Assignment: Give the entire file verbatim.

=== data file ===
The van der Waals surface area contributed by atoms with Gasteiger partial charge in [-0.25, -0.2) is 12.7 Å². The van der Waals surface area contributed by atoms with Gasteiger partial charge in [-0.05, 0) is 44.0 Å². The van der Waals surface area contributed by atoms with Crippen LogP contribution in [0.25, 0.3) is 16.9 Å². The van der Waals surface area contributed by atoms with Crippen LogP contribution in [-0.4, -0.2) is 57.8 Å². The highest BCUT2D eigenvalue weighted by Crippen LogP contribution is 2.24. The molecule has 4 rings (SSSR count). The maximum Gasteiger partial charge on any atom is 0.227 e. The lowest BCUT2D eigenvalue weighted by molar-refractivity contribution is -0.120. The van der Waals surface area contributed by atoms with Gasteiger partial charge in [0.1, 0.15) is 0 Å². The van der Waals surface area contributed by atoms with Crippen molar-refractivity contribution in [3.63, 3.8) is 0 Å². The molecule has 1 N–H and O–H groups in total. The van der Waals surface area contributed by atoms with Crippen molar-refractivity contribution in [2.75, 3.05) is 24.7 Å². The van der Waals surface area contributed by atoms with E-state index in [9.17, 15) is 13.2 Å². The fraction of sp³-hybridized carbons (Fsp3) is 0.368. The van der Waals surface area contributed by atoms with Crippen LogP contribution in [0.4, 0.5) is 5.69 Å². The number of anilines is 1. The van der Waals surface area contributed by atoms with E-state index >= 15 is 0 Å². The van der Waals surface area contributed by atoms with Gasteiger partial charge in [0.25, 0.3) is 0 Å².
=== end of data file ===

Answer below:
The van der Waals surface area contributed by atoms with Gasteiger partial charge in [-0.25, -0.2) is 12.7 Å². The van der Waals surface area contributed by atoms with Gasteiger partial charge in [-0.05, 0) is 44.0 Å². The van der Waals surface area contributed by atoms with Crippen LogP contribution in [0.25, 0.3) is 16.9 Å². The van der Waals surface area contributed by atoms with Crippen LogP contribution in [-0.4, -0.2) is 57.8 Å². The highest BCUT2D eigenvalue weighted by Crippen LogP contribution is 2.24. The molecule has 4 rings (SSSR count). The maximum Gasteiger partial charge on any atom is 0.227 e. The lowest BCUT2D eigenvalue weighted by molar-refractivity contribution is -0.120. The van der Waals surface area contributed by atoms with Gasteiger partial charge in [0.1, 0.15) is 0 Å². The van der Waals surface area contributed by atoms with Crippen molar-refractivity contribution in [3.63, 3.8) is 0 Å². The molecule has 1 N–H and O–H groups in total. The van der Waals surface area contributed by atoms with Crippen molar-refractivity contribution in [2.75, 3.05) is 24.7 Å². The van der Waals surface area contributed by atoms with E-state index in [9.17, 15) is 13.2 Å². The fraction of sp³-hybridized carbons (Fsp3) is 0.368. The van der Waals surface area contributed by atoms with Crippen LogP contribution in [0.4, 0.5) is 5.69 Å². The number of anilines is 1. The van der Waals surface area contributed by atoms with E-state index >= 15 is 0 Å². The van der Waals surface area contributed by atoms with Gasteiger partial charge in [0.25, 0.3) is 0 Å².